Can the TSX Rally Last?

Canada’s stock exchange is the second-best-performing market after India, but can it keep going up?

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The TSX has hit record highs and is trading at its June 2008 pre-crisis levels. In fact, Canadian stocks have rallied so much that the TSX is now the second-best performing market in the world, after India’s BSE Sensex.

Since the start of the year, the TSX is up 11%, and is slowly catching up with the Sensex’s 19% acceleration. But how long is the TSX rally going to last? And have the bulls not learned anything from the run-up to the last crisis?

Most of Bay Street is too busy celebrating and enjoying the rather spectacular performance of stock markets in North America. And who can blame them? About US$1.5 trillion in value has been returned to Canadian equities since March 2009.

Investors who bought shares of Valeant Pharmaceuticals (TSX: VRX)(NYSE: VRX) in 2009 now enjoy a hefty reward. The company’s share price has skyrocketed almost 900% since then. Valeant has been acquiring several firms to bolster its growth. Its most recent effort is the aggressive pursuit of Botox-maker Allergan (NYSE: AGN) for US$54.2 billion. After failing to negotiate a deal with Allergan’s board, Valeant took its bid directly to Allergan shareholders.

On the tail end, however, Avigilon (TSX: AVO) is one of the worst performing stocks, down about 18% since the start of the year. The company announced its CFO, Brad Bardua, was stepping down on the same day it was supposed to report its first-quarter results. The CFO leaving was reportedly the third executive to leave the company in six months. Although the company’s earnings were strong, by then the stock had already erased about a third of its market capital.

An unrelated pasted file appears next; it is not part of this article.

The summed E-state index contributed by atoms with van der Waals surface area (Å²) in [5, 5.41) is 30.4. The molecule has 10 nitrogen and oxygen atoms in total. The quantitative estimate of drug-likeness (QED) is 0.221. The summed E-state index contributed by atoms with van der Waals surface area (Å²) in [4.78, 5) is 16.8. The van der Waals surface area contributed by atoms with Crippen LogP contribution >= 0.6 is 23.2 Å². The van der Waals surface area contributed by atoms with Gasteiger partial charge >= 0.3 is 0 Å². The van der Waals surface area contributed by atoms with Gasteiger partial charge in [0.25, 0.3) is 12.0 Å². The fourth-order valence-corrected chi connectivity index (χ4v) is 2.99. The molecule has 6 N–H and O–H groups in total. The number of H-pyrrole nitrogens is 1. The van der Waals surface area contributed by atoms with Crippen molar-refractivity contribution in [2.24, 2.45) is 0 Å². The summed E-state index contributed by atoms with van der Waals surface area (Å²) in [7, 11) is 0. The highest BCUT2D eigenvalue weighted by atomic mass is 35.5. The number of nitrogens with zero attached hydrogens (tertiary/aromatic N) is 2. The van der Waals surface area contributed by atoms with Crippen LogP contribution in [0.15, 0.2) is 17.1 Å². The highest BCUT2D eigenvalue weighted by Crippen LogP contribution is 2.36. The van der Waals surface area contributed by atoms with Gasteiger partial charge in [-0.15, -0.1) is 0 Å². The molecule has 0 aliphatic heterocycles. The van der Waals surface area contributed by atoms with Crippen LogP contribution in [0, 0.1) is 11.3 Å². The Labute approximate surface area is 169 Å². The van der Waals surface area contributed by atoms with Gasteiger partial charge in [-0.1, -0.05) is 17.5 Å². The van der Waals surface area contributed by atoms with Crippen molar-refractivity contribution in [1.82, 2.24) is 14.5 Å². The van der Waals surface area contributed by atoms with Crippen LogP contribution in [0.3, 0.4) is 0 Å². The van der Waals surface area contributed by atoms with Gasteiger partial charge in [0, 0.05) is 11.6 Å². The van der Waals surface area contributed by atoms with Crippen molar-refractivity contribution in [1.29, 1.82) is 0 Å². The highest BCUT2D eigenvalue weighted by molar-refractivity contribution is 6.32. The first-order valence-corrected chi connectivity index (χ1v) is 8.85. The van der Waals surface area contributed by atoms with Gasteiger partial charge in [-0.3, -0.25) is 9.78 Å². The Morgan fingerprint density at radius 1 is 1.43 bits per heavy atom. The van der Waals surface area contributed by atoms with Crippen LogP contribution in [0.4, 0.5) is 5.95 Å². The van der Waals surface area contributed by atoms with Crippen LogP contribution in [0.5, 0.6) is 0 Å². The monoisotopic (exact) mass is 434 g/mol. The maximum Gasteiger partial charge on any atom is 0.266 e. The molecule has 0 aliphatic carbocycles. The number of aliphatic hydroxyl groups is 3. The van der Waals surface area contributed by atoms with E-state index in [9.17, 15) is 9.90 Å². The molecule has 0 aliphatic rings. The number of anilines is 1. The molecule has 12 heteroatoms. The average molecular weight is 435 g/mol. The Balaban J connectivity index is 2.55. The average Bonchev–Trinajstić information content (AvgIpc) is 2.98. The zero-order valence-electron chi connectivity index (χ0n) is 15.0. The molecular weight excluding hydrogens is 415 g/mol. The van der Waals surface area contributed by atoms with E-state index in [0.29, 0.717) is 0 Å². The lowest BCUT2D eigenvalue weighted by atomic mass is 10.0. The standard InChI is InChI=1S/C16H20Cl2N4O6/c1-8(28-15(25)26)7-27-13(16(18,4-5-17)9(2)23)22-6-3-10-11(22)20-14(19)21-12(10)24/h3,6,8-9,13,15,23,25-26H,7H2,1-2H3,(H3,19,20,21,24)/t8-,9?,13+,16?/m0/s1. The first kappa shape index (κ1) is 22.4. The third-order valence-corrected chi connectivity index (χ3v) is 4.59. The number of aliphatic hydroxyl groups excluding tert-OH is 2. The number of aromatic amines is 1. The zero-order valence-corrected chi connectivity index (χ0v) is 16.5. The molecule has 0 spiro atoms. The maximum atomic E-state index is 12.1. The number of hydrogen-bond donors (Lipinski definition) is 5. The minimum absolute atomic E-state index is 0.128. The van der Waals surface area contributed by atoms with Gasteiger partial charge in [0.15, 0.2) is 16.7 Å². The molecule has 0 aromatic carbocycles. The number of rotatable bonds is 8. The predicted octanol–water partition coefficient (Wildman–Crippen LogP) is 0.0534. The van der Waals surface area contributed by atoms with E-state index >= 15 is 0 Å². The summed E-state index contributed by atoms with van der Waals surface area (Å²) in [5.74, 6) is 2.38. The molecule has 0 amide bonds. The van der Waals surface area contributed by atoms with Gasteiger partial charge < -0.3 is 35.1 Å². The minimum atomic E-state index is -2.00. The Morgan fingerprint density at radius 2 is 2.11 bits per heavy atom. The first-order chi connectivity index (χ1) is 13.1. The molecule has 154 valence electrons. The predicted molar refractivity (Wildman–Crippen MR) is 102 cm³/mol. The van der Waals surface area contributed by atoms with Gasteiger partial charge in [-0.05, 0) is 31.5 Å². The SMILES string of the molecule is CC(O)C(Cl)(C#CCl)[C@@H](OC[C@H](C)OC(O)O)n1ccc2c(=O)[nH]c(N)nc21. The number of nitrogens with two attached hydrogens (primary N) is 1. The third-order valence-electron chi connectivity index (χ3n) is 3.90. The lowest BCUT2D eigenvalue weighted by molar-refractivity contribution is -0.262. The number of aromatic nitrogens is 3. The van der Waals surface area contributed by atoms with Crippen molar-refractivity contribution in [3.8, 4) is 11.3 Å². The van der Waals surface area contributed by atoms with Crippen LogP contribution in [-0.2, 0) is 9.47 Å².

Gas prices are also soaring due to violence in Iraq and tensions between Ukraine and Russia. Energy stocks are rebounding and with the June 17 conditional approval of the Northern Gateway pipeline, Enbridge (TSX: ENB)(NYSE: ENB) is back in focus. A weak loonie is also helping Canadian exporters.

Be cautious with others are greedy

Having said all that, forgive me if I’m being a “Debbie Downer,”but let me say it again: didn’t Warren Buffett, the world’s most renowned analyst and investor guru, say to be fearful when others are greedy and be greedy when others are fearful?

I don’t believe Canadian stocks can possibly rise any higher given the country’s shaky fundamentals, weak global economy, and colossal geo-political concerns. And on top of all that there’s Canadians’ high levels of debt — household debt hit a record 164.2% of disposable income towards the end of last year.

It’s gold and silver’s time to shine

My bets continue to remain on a gold and silver price rally that is long overdue. Most analysts have given up on these metals and the few who remain bullish (and loyal), are mocked. Nevertheless, putting 25% of my savings in gold and silver (the actual metals, not gold/silver stocks) would still give me a better night’s sleep than if I put it in the stock market at this current state. It’s simply overpriced.

Silver finally tipped over the $20 an ounce mark yesterday and gold added $15 to its value. Both metals have admittedly misbehaved and proven their supporters wrong, to say the least. But from a medium to long-term perspective, there’s undoubtedly a price rally in the pipeline.

After all, there’s only a finite amount of the metal available and the Fed – and other central banks — can’t really manipulate gold and silver by ‘printing’ more.

This article represents the opinion of the writer, who may disagree with the “official” recommendation position of a Motley Fool premium service or advisor. We’re Motley! Questioning an investing thesis — even one of our own — helps us all think critically about investing and make decisions that help us become smarter, happier, and richer, so we sometimes publish articles that may not be in line with recommendations, rankings or other content.

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